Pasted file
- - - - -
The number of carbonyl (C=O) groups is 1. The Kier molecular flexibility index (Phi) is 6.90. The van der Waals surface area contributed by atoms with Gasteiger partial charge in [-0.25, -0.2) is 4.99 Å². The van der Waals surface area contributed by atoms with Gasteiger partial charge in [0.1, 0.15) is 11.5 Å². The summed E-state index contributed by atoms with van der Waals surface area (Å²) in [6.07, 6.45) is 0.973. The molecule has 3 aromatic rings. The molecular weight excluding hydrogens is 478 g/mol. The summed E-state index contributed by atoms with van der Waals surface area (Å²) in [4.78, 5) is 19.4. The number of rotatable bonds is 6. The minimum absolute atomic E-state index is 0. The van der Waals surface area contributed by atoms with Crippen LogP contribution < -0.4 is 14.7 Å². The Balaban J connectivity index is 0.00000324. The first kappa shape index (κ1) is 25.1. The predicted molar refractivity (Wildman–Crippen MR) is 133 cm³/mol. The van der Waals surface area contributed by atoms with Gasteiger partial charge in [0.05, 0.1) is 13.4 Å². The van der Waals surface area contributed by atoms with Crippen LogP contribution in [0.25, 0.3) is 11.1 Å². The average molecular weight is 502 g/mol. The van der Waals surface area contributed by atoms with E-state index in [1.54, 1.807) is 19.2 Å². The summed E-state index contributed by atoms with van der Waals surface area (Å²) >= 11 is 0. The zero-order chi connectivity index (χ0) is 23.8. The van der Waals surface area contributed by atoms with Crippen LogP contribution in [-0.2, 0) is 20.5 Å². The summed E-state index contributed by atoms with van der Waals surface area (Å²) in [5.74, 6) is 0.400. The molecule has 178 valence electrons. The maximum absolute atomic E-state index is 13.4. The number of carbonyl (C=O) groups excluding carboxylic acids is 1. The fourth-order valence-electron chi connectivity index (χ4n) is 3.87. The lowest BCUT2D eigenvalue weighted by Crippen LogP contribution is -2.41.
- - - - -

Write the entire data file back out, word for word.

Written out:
The number of carbonyl (C=O) groups is 1. The Kier molecular flexibility index (Phi) is 6.90. The van der Waals surface area contributed by atoms with Gasteiger partial charge in [-0.25, -0.2) is 4.99 Å². The van der Waals surface area contributed by atoms with Gasteiger partial charge in [0.1, 0.15) is 11.5 Å². The summed E-state index contributed by atoms with van der Waals surface area (Å²) in [6.07, 6.45) is 0.973. The molecule has 3 aromatic rings. The molecular weight excluding hydrogens is 478 g/mol. The summed E-state index contributed by atoms with van der Waals surface area (Å²) in [4.78, 5) is 19.4. The number of rotatable bonds is 6. The minimum absolute atomic E-state index is 0. The van der Waals surface area contributed by atoms with Crippen LogP contribution < -0.4 is 14.7 Å². The Balaban J connectivity index is 0.00000324. The first kappa shape index (κ1) is 25.1. The predicted molar refractivity (Wildman–Crippen MR) is 133 cm³/mol. The van der Waals surface area contributed by atoms with Gasteiger partial charge in [0.05, 0.1) is 13.4 Å². The van der Waals surface area contributed by atoms with Crippen LogP contribution in [0.25, 0.3) is 11.1 Å². The average molecular weight is 502 g/mol. The van der Waals surface area contributed by atoms with E-state index in [1.54, 1.807) is 19.2 Å². The summed E-state index contributed by atoms with van der Waals surface area (Å²) >= 11 is 0. The zero-order chi connectivity index (χ0) is 23.8. The van der Waals surface area contributed by atoms with Crippen LogP contribution in [-0.2, 0) is 20.5 Å². The summed E-state index contributed by atoms with van der Waals surface area (Å²) in [5.74, 6) is 0.400. The molecule has 178 valence electrons. The maximum absolute atomic E-state index is 13.4. The number of carbonyl (C=O) groups excluding carboxylic acids is 1. The fourth-order valence-electron chi connectivity index (χ4n) is 3.87. The lowest BCUT2D eigenvalue weighted by Crippen LogP contribution is -2.41.